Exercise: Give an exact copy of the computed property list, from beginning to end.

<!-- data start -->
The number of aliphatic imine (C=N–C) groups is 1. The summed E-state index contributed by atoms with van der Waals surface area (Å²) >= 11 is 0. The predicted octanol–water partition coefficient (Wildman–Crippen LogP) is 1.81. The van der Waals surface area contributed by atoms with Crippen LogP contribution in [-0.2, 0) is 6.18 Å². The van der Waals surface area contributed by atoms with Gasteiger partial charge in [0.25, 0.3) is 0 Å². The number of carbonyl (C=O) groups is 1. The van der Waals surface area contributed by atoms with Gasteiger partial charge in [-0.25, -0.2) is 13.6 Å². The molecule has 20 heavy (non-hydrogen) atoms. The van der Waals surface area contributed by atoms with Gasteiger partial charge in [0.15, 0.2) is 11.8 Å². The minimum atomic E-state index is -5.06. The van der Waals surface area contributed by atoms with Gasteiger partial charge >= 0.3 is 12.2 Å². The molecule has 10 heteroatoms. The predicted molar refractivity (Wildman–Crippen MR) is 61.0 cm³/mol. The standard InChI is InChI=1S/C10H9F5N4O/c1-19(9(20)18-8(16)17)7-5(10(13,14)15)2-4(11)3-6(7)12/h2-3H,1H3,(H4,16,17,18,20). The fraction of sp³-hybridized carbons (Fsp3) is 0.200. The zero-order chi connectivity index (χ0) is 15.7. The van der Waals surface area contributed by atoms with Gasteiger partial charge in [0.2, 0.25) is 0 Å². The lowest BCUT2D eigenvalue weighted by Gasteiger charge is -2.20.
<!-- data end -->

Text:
The number of aliphatic imine (C=N–C) groups is 1. The summed E-state index contributed by atoms with van der Waals surface area (Å²) >= 11 is 0. The predicted octanol–water partition coefficient (Wildman–Crippen LogP) is 1.81. The van der Waals surface area contributed by atoms with Crippen LogP contribution in [-0.2, 0) is 6.18 Å². The van der Waals surface area contributed by atoms with Gasteiger partial charge in [0.25, 0.3) is 0 Å². The number of carbonyl (C=O) groups is 1. The van der Waals surface area contributed by atoms with Gasteiger partial charge in [-0.25, -0.2) is 13.6 Å². The molecule has 20 heavy (non-hydrogen) atoms. The van der Waals surface area contributed by atoms with Gasteiger partial charge in [0.15, 0.2) is 11.8 Å². The minimum atomic E-state index is -5.06. The van der Waals surface area contributed by atoms with Gasteiger partial charge >= 0.3 is 12.2 Å². The molecule has 10 heteroatoms. The predicted molar refractivity (Wildman–Crippen MR) is 61.0 cm³/mol. The standard InChI is InChI=1S/C10H9F5N4O/c1-19(9(20)18-8(16)17)7-5(10(13,14)15)2-4(11)3-6(7)12/h2-3H,1H3,(H4,16,17,18,20). The fraction of sp³-hybridized carbons (Fsp3) is 0.200. The zero-order chi connectivity index (χ0) is 15.7. The van der Waals surface area contributed by atoms with Gasteiger partial charge in [0.2, 0.25) is 0 Å². The lowest BCUT2D eigenvalue weighted by Gasteiger charge is -2.20.